Human-Centered Design for Seniors

During the Spring 2015 semester, I took a cross-disciplinary human-centered design course called “Innovative Ideation”. The course was open to business, graphic, and design students and was taught by three professors for these disciplines. During the course, we learned about the design process, rapid prototyping, and how to use empathy to design better products.

For our final project called “Designing for the Third Act”, we worked in teams of three with students from each discipline and focused were assigned to design a product for older users (ages 65+). To do human-centered design for seniors, we had to start by understanding our users. We did exercises that helped us experience aging by reducing our eye sight and mobility and then interviewed potential users to better understand their needs and areas of “friction”. We decided to interview “mall walkers” at our local mall. We were surprised at how active these seniors were and their dedication to health and fitness. At this same time I read an article called “The Overprotected Kid” and discovered how important play is in our lives. My teammates and I started to question the lack of play, older people have in their lives and started to connect the dots between fitness and play.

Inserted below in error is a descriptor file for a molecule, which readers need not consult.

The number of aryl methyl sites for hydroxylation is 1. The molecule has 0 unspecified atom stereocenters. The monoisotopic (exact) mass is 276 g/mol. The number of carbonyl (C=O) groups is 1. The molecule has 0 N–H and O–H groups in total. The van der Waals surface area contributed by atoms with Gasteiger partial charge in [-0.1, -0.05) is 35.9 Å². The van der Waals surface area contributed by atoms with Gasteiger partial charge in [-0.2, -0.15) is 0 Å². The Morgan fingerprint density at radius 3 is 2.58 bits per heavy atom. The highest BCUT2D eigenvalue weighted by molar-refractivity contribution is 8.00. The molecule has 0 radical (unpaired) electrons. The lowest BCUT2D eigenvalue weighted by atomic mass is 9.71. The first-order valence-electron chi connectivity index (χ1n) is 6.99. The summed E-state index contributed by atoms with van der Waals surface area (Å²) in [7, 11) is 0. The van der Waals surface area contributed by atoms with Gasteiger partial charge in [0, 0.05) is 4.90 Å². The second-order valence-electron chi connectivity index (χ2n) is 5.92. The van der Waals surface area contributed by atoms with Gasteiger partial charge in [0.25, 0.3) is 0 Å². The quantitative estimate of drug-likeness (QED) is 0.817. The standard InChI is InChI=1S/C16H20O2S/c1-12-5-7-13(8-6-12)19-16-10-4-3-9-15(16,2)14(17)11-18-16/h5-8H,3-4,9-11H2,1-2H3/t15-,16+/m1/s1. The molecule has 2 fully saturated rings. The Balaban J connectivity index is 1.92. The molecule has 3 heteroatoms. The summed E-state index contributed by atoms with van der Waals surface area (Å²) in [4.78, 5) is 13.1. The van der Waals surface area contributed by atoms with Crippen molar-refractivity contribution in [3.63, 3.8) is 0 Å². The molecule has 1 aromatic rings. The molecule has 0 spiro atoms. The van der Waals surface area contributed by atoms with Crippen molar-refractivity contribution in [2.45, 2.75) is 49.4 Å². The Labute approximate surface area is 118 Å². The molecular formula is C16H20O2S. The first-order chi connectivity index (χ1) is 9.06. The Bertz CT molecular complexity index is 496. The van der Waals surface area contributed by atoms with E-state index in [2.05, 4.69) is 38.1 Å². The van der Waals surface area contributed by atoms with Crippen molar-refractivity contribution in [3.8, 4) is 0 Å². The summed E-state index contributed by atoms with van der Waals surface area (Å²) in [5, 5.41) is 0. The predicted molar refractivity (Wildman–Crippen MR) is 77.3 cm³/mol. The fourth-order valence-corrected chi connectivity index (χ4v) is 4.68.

Drawing inspiration from Korea, we decided to make exercise equipment for parks that would be fun to use and could be used by the whole community. These equipment would be low-impact and be most beneficial for geriatric health even though it could be used by the whole community. Having exercise equipment in parks, especially near playgrounds, would encourage cross-generation interaction and play as well as support the health of the community.

We branded this park equipment as “Geriatrex” and would market these playgrounds to city park departments and community groups such as The Lions Club. We would get our equipment from outside outdoor equipment manufacturers and be the middle-man between cities and these manufacturers.

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